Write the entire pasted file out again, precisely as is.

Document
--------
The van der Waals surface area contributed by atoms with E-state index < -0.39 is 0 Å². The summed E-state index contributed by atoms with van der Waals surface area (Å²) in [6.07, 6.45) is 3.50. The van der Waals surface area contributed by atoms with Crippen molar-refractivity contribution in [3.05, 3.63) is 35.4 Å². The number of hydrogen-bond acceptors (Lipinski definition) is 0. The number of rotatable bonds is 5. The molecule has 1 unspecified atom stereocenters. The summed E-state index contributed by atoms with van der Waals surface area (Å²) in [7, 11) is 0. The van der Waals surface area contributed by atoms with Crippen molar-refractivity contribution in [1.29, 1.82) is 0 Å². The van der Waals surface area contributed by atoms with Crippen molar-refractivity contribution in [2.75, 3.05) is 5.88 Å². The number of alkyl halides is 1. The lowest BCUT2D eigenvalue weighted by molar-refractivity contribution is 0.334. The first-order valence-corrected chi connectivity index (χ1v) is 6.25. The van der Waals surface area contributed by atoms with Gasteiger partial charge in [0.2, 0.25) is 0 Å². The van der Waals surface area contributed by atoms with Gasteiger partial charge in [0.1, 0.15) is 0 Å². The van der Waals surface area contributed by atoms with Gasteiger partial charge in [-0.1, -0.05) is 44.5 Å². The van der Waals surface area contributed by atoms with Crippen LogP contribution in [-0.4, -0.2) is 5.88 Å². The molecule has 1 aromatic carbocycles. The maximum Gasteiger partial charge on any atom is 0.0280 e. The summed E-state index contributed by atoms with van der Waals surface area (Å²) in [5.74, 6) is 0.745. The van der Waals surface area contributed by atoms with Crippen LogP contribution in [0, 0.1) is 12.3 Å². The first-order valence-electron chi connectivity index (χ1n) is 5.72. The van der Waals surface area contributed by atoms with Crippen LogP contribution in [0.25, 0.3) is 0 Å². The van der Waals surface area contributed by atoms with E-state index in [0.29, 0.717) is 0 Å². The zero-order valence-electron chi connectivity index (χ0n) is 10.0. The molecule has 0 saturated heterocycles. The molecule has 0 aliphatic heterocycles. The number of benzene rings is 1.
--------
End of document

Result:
The van der Waals surface area contributed by atoms with E-state index < -0.39 is 0 Å². The summed E-state index contributed by atoms with van der Waals surface area (Å²) in [6.07, 6.45) is 3.50. The van der Waals surface area contributed by atoms with Crippen molar-refractivity contribution in [3.05, 3.63) is 35.4 Å². The number of hydrogen-bond acceptors (Lipinski definition) is 0. The number of rotatable bonds is 5. The molecule has 1 unspecified atom stereocenters. The summed E-state index contributed by atoms with van der Waals surface area (Å²) in [7, 11) is 0. The van der Waals surface area contributed by atoms with Crippen molar-refractivity contribution in [1.29, 1.82) is 0 Å². The van der Waals surface area contributed by atoms with Crippen molar-refractivity contribution in [2.75, 3.05) is 5.88 Å². The number of alkyl halides is 1. The lowest BCUT2D eigenvalue weighted by molar-refractivity contribution is 0.334. The first-order valence-corrected chi connectivity index (χ1v) is 6.25. The van der Waals surface area contributed by atoms with Gasteiger partial charge in [0.2, 0.25) is 0 Å². The van der Waals surface area contributed by atoms with Gasteiger partial charge in [0.1, 0.15) is 0 Å². The van der Waals surface area contributed by atoms with Gasteiger partial charge in [-0.1, -0.05) is 44.5 Å². The van der Waals surface area contributed by atoms with Crippen LogP contribution in [-0.4, -0.2) is 5.88 Å². The molecule has 1 aromatic carbocycles. The maximum Gasteiger partial charge on any atom is 0.0280 e. The summed E-state index contributed by atoms with van der Waals surface area (Å²) in [5.74, 6) is 0.745. The van der Waals surface area contributed by atoms with Crippen LogP contribution in [0, 0.1) is 12.3 Å². The first-order valence-electron chi connectivity index (χ1n) is 5.72. The van der Waals surface area contributed by atoms with Crippen LogP contribution in [0.25, 0.3) is 0 Å². The van der Waals surface area contributed by atoms with E-state index in [0.29, 0.717) is 0 Å². The zero-order valence-electron chi connectivity index (χ0n) is 10.0. The molecule has 0 saturated heterocycles. The molecule has 0 aliphatic heterocycles. The number of benzene rings is 1.